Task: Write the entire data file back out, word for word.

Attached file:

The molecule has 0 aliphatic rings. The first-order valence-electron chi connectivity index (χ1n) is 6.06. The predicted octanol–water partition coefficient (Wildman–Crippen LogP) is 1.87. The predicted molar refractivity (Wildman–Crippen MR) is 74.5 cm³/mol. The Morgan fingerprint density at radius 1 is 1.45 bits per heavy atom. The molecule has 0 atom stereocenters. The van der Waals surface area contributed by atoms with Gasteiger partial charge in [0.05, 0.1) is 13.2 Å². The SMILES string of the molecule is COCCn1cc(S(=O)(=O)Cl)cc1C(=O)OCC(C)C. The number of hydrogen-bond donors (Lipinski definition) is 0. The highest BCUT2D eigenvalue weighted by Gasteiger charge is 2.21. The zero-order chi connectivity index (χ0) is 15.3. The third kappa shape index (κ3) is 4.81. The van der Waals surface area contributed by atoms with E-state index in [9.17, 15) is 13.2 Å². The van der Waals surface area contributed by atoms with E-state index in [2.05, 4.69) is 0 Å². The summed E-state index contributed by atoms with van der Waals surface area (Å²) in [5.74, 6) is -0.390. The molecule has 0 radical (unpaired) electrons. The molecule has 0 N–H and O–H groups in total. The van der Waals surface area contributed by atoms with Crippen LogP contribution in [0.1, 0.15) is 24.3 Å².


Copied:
The molecule has 0 aliphatic rings. The first-order valence-electron chi connectivity index (χ1n) is 6.06. The predicted octanol–water partition coefficient (Wildman–Crippen LogP) is 1.87. The predicted molar refractivity (Wildman–Crippen MR) is 74.5 cm³/mol. The Morgan fingerprint density at radius 1 is 1.45 bits per heavy atom. The molecule has 0 atom stereocenters. The van der Waals surface area contributed by atoms with Gasteiger partial charge in [0.05, 0.1) is 13.2 Å². The SMILES string of the molecule is COCCn1cc(S(=O)(=O)Cl)cc1C(=O)OCC(C)C. The number of hydrogen-bond donors (Lipinski definition) is 0. The highest BCUT2D eigenvalue weighted by Gasteiger charge is 2.21. The zero-order chi connectivity index (χ0) is 15.3. The third kappa shape index (κ3) is 4.81. The van der Waals surface area contributed by atoms with E-state index in [9.17, 15) is 13.2 Å². The van der Waals surface area contributed by atoms with E-state index in [2.05, 4.69) is 0 Å². The summed E-state index contributed by atoms with van der Waals surface area (Å²) in [5.74, 6) is -0.390. The molecule has 0 radical (unpaired) electrons. The molecule has 0 N–H and O–H groups in total. The van der Waals surface area contributed by atoms with Crippen LogP contribution in [0.1, 0.15) is 24.3 Å².